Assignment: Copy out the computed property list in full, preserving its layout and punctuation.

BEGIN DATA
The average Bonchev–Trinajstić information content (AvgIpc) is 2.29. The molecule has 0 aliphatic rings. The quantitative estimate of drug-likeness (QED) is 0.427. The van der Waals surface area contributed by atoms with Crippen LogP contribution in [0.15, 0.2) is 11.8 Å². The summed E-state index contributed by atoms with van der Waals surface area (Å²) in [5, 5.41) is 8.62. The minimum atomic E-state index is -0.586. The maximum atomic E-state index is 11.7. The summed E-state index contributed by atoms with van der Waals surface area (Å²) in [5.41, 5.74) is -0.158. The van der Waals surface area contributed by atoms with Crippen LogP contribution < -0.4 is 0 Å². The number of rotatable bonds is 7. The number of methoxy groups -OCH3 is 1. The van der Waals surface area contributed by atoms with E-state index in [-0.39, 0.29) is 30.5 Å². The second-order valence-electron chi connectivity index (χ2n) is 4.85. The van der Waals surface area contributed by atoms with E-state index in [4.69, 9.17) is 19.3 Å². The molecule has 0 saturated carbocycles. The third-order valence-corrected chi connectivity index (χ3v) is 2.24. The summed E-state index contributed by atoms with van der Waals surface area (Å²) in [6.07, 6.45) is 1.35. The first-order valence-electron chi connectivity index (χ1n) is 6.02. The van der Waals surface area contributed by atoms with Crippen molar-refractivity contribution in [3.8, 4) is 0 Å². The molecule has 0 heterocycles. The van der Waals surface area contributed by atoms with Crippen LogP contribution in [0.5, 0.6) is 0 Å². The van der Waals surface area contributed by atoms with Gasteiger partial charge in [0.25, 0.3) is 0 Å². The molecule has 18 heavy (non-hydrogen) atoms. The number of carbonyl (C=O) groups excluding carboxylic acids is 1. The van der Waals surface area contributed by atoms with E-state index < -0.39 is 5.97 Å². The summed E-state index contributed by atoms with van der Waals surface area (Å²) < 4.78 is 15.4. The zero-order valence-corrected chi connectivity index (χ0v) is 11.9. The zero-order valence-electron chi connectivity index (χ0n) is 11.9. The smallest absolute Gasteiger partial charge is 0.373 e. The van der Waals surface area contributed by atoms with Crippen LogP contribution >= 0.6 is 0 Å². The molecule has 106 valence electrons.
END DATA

The average Bonchev–Trinajstić information content (AvgIpc) is 2.29. The molecule has 0 aliphatic rings. The quantitative estimate of drug-likeness (QED) is 0.427. The van der Waals surface area contributed by atoms with Crippen LogP contribution in [0.15, 0.2) is 11.8 Å². The summed E-state index contributed by atoms with van der Waals surface area (Å²) in [5, 5.41) is 8.62. The minimum atomic E-state index is -0.586. The maximum atomic E-state index is 11.7. The summed E-state index contributed by atoms with van der Waals surface area (Å²) in [5.41, 5.74) is -0.158. The van der Waals surface area contributed by atoms with Crippen LogP contribution < -0.4 is 0 Å². The number of rotatable bonds is 7. The number of methoxy groups -OCH3 is 1. The van der Waals surface area contributed by atoms with E-state index in [-0.39, 0.29) is 30.5 Å². The second-order valence-electron chi connectivity index (χ2n) is 4.85. The van der Waals surface area contributed by atoms with E-state index in [4.69, 9.17) is 19.3 Å². The molecule has 0 saturated carbocycles. The third-order valence-corrected chi connectivity index (χ3v) is 2.24. The summed E-state index contributed by atoms with van der Waals surface area (Å²) in [6.07, 6.45) is 1.35. The first-order valence-electron chi connectivity index (χ1n) is 6.02. The van der Waals surface area contributed by atoms with Crippen molar-refractivity contribution in [3.8, 4) is 0 Å². The molecule has 0 heterocycles. The van der Waals surface area contributed by atoms with Crippen LogP contribution in [0.5, 0.6) is 0 Å². The van der Waals surface area contributed by atoms with Gasteiger partial charge in [0.25, 0.3) is 0 Å². The molecule has 18 heavy (non-hydrogen) atoms. The number of carbonyl (C=O) groups excluding carboxylic acids is 1. The van der Waals surface area contributed by atoms with E-state index < -0.39 is 5.97 Å². The summed E-state index contributed by atoms with van der Waals surface area (Å²) < 4.78 is 15.4. The zero-order valence-corrected chi connectivity index (χ0v) is 11.9. The zero-order valence-electron chi connectivity index (χ0n) is 11.9. The smallest absolute Gasteiger partial charge is 0.373 e. The van der Waals surface area contributed by atoms with Crippen LogP contribution >= 0.6 is 0 Å². The molecule has 106 valence electrons.